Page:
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Dor Does Books

Oh, hai! I read books, then I write down what I think of them. 



It's a Japanese book about a cat, I'm going to be biased - The Guest Cat by Takashi Hiraide

The Guest Cat - Takashi Hiraide, Eric Selland

[This book was provided to me for zero pennies by the publisher, Picador, their button-pressing approval made possible by NetGalley. Wren and I thank them profusely.]


The Guest Cat is an odd little book. It is a fairly simple novella about a Tokyo couple who gradually become a second family to a neighbour's cat they call Chibi. Rather unfortunately, it feels as though something large has been lost in translation with this one. 


I'm loath to point the finger at the translator - not least because the last time I did that person wrote an Amazon review explaining how I'd read the book wrong - but this does read as though it's quite a literal translation. 


Another one of Chibi's characteristics was that she changed the direction of her cautious attention frequently.


It's not constant by any means, and it doesn't render the book as unreadable as that isolated sentence suggests, but it's certainly a problem. Translating literary books demands rare skills anyway; translating from Japanese (which has so much particular vocabulary and a culture completely different from the West) ... well, I can't imagine it's easy. It also raises the question of what a translator should do - should they be extensively rewriting or merely reporting what is written? Who should decide if that sentence should be "Chibi found many things to be cautious about" or "Chibi rarely relaxed"?


There is a difference between a poetic statement and one which is overwritten. I didn't feel the translation always got that right. When it's good it's delicate, stepping lightly through the simplicity of the tale, but when it's not it's that quote, or it's contradicting itself, or it's starting threads which are never returned to and generally leaving me slightly confused.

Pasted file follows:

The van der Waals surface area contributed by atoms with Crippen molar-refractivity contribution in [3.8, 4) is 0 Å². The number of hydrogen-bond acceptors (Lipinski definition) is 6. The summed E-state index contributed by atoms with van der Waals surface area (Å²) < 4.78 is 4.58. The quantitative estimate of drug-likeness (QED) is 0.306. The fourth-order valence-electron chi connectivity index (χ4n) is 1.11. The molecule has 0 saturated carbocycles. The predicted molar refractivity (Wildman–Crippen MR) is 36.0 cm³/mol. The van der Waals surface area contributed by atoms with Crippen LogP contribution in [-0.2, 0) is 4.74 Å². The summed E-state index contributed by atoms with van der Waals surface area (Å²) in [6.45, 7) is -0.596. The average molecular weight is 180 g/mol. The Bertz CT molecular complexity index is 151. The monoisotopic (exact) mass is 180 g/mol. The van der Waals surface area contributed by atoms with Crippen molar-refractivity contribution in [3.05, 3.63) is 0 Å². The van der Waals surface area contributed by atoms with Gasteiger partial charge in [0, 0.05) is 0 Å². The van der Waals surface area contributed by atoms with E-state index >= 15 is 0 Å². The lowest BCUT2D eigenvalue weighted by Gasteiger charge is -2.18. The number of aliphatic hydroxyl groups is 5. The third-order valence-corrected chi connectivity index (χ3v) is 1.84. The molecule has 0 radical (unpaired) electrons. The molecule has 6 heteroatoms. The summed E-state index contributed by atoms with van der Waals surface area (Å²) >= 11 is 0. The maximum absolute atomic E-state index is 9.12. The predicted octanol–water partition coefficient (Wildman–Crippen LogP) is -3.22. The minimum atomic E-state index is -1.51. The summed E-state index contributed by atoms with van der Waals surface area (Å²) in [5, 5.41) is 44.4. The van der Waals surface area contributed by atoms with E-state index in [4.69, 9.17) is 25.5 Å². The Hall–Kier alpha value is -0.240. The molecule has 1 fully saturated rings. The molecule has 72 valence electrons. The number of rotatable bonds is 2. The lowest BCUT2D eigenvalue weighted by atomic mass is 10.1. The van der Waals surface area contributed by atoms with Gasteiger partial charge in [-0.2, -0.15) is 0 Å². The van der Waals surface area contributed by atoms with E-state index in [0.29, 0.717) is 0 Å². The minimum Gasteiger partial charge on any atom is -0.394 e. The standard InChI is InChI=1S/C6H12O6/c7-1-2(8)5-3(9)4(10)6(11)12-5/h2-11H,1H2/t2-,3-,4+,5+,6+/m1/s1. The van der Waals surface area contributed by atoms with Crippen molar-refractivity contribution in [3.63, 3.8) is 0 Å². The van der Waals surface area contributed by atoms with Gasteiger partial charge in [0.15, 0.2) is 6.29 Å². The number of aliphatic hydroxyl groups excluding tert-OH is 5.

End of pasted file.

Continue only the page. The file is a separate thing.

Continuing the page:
There are some notes/footnotes from the translator which are illuminating enough for me to wish either they, or an expert in Japanese Literature, had written an introduction. I would feel the benefit of having this explained to me a bit.


On a personal level, I found this a very interesting book. There are protracted descriptions of the house which I found fascinating but which others may well find tedious. The narrator's engagement with Chibi is the typical monologue of the cat enthusiast; the reader's mileage will vary according to their meatworld keeness for this. 


Although I'm giving this three stars I can't honestly say I'd recommend it. I'm in that weird situation where I'm reading other, more positive reviews, agreeing with them totally, but not actually making that connection myself. I do very much feel that it's me who hasn't got it, rather than there being nothing to get. There are certainly shades of something, but even with the benefit of a few days rumination, I couldn't actually tell you what. 


3 stars.